Most Active Stories
- Demonstrators Block Freeway Lanes on I-43 in Milwaukee, 74 People Arrested
- DA Will Not Charge Former Milwaukee Police Officer in Fatal Shooting of Dontre Hamilton
- Milwaukee County Supervisors Stand in Solidarity, Wear 'I Can't Breathe' Shirts
- Essay: Sunday is NOT the Shortest Day of the Year
- 2014 'Games to Gift' List
Mon October 28, 2013
Hoan/I-794 Project to Pave Way for Lakefront Roadway Redesign
If you use the Hoan Bridge, you’ll soon see the first signs of construction: orange barrels.
A major project to rehab the bridge is about to begin. It’s the start of years of work, that will transform roadways along Milwaukee’s lakefront.
The first project has two components: the re-decking of the Hoan Bridge, that connects downtown and Bay View, and a revamp of the freeway lanes that join up with the Hoan downtown.
Carolyn Gellings is project manager:
“Starting at the Milwaukee River, where the Marquette Interchange project left off, we will be reconstructing the structures of I-794 between the river and Milwaukee St. And we will also be completely reconstructing the Jackson and Van Buren ramps.”
Gellings says in coming weeks, drivers will notice lane and shoulder closures, and a couple ramp closures, as workers do prep work for the project. The big changes are about a month away.
Here’s the timetable: in December, I-794’s eastbound lanes will close for construction. So will the Hoan’s southbound lanes. The remaining lanes will accommodate two-way traffic, for one year.
Then, phase two begins, with the newly minted lanes taking on the two-way traffic, while the rest of the old roadway is replaced or repaired. That phase also is expected to take a year.
Gellings says drivers should expect delays during the project. But she says the state Department of Transportation will do what it can to keep traffic moving, including during rush hour on the Hoan Bridge:
“We are using a movable barrier to keep two lanes in the peak direction. So there’ll be two lanes headed northbound in the morning, and then there’ll be two lanes headed southbound in the evening, and then a single lane in the opposite direction.”
The project will affect people who frequent the lakefront, downtown and the Third Ward, the neighborhood that’s immediately south of downtown. I-794 runs along its northern border. It could get crowded, as drivers crisscross city streets to avoid freeway construction. And some of the Third Ward’s parking spaces will vanish, for a time. That’s because they’re directly under the lanes of I-794 that will be rebuilt.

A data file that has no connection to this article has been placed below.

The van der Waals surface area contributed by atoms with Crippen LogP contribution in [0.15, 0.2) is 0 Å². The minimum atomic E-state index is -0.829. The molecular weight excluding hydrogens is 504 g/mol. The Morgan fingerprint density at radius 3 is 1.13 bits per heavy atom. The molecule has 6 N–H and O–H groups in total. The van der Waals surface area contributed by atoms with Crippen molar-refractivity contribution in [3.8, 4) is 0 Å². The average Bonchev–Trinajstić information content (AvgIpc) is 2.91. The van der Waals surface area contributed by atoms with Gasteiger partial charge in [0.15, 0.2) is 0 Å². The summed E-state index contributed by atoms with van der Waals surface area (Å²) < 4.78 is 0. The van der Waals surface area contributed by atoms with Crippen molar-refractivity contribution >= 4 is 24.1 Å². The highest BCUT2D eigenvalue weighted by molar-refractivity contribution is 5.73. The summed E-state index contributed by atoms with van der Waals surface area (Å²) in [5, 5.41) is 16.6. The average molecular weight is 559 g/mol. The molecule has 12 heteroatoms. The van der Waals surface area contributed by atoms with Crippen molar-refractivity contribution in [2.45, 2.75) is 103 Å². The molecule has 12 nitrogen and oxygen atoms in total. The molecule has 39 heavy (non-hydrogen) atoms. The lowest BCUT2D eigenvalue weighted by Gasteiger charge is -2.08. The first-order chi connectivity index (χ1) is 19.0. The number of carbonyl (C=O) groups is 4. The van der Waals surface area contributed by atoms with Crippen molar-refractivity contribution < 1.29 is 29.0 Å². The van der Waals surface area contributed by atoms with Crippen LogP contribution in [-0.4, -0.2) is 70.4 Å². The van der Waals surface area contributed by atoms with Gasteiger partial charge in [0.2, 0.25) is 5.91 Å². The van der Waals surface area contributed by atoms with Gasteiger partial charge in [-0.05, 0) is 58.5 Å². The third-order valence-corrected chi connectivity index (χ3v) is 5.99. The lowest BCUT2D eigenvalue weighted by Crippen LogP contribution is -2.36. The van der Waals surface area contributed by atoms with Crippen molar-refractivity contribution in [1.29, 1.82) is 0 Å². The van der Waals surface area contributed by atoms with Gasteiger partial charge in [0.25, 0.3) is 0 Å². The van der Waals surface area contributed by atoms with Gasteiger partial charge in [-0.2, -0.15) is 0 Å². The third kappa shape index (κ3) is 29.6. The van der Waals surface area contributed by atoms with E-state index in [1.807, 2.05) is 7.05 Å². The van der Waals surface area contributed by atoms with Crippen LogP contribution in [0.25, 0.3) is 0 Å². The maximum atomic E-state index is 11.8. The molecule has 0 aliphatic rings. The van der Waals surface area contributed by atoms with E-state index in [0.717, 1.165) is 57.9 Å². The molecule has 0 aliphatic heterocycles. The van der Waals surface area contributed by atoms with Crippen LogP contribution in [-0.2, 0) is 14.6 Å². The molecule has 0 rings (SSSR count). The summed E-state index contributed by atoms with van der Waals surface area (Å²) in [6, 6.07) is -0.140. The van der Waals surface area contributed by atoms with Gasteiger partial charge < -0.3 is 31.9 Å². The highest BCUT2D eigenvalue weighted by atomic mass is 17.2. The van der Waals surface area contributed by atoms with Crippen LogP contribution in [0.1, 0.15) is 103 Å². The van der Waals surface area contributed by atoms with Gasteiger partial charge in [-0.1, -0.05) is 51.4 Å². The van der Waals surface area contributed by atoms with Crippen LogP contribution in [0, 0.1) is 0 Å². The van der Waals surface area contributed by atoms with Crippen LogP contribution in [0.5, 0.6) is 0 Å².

“All of the parking lots that are currently under the freeway are going to be affected, either the first year or the second year or both,” says Ron San Felippo, chair of the Third Ward’s business improvement district, Historic Third Ward. It’s been helping the neighborhood prepare for the impact.
“Historic Third Ward has bought three shuttle buses. We’re going into the bus business,” San Felippo says.
San Felippo says some people who work in the Third Ward will have their parking spaces reassigned to spaces a few blocks away. The buses will take them to and from work. He says the move will keep the remaining parking spaces open for shoppers and diners, including those who visit the Milwaukee Public Market.
“We want to make sure that people understand that they’re not going to have any problem coming down to the market, coming to any of the other businesses,” San Felippo says.
San Felippo says the Third Ward is bracing itself for several years of changing traffic patterns and construction, beyond the two years slated for the I-794 and Hoan Bridge project. As soon as it’s over, work will begin on the Lakefront Gateway, the project that will extend Lincoln Memorial Dr. from Michigan into the Third Ward.
The Lakefront Gateway is expected to improve access to the neighborhood, and generate construction – in space that will have been freed up, by the redesign of the freeway ramps. Business owners are psyching themselves up to cope with the commotion. Carrie Arrouet owns Lela, a women’s boutique on Broadway.
“We know it’s going to be a little bit uncomfortable, a little dusty, a little noisy, but in the end it’s going to be super,” Arrouet says.
Arrouet says she does not believe the disruption will keep away customers.
“The city has done a great job, our neighborhood association has done a great job, of really communicating effectively what’s going to happen during this project, alternative routes and good signage, and it’s not that difficult – we all can follow detour signs,” Arrouet says.
That attitude is shared by the alderman who represents both the Third Ward and downtown. Robert Bauman says the Third Ward is an attractive destination, and people will seek out ways to get there.
"Everybody is obsessed with congestion, and to some extent congestion’s a natural outgrowth of activity, of life, of people wanting to be in a certain place. So congestion in and of itself is not a huge concern of mine,” Bauman says.
Bauman says his constituents don’t seem overly concerned about the back-to-back projects, either. He says they’re excited by the development that the Lakefront Gateway construction will spur. As for the Hoan Bridge and I-794 work? Bauman says they’re not excited – but they understand the need for highway maintenance.
Economy & Business